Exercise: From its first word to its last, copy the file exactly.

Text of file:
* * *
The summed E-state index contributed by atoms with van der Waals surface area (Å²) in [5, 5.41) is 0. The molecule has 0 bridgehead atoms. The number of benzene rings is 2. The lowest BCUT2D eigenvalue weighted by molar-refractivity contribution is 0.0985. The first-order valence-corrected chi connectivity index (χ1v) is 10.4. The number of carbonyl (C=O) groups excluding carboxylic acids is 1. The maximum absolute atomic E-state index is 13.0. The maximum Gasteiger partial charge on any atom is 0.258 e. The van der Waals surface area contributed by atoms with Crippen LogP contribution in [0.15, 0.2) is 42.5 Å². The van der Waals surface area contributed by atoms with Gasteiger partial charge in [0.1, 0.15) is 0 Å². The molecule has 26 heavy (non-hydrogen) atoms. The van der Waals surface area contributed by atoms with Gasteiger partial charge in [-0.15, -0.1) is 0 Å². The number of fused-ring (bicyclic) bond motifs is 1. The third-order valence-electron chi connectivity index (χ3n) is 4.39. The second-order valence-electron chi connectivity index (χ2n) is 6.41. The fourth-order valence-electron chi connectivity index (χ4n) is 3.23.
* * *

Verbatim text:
The summed E-state index contributed by atoms with van der Waals surface area (Å²) in [5, 5.41) is 0. The molecule has 0 bridgehead atoms. The number of benzene rings is 2. The lowest BCUT2D eigenvalue weighted by molar-refractivity contribution is 0.0985. The first-order valence-corrected chi connectivity index (χ1v) is 10.4. The number of carbonyl (C=O) groups excluding carboxylic acids is 1. The maximum absolute atomic E-state index is 13.0. The maximum Gasteiger partial charge on any atom is 0.258 e. The van der Waals surface area contributed by atoms with Crippen LogP contribution in [0.15, 0.2) is 42.5 Å². The van der Waals surface area contributed by atoms with Gasteiger partial charge in [0.1, 0.15) is 0 Å². The molecule has 26 heavy (non-hydrogen) atoms. The van der Waals surface area contributed by atoms with Gasteiger partial charge in [-0.15, -0.1) is 0 Å². The number of fused-ring (bicyclic) bond motifs is 1. The third-order valence-electron chi connectivity index (χ3n) is 4.39. The second-order valence-electron chi connectivity index (χ2n) is 6.41. The fourth-order valence-electron chi connectivity index (χ4n) is 3.23.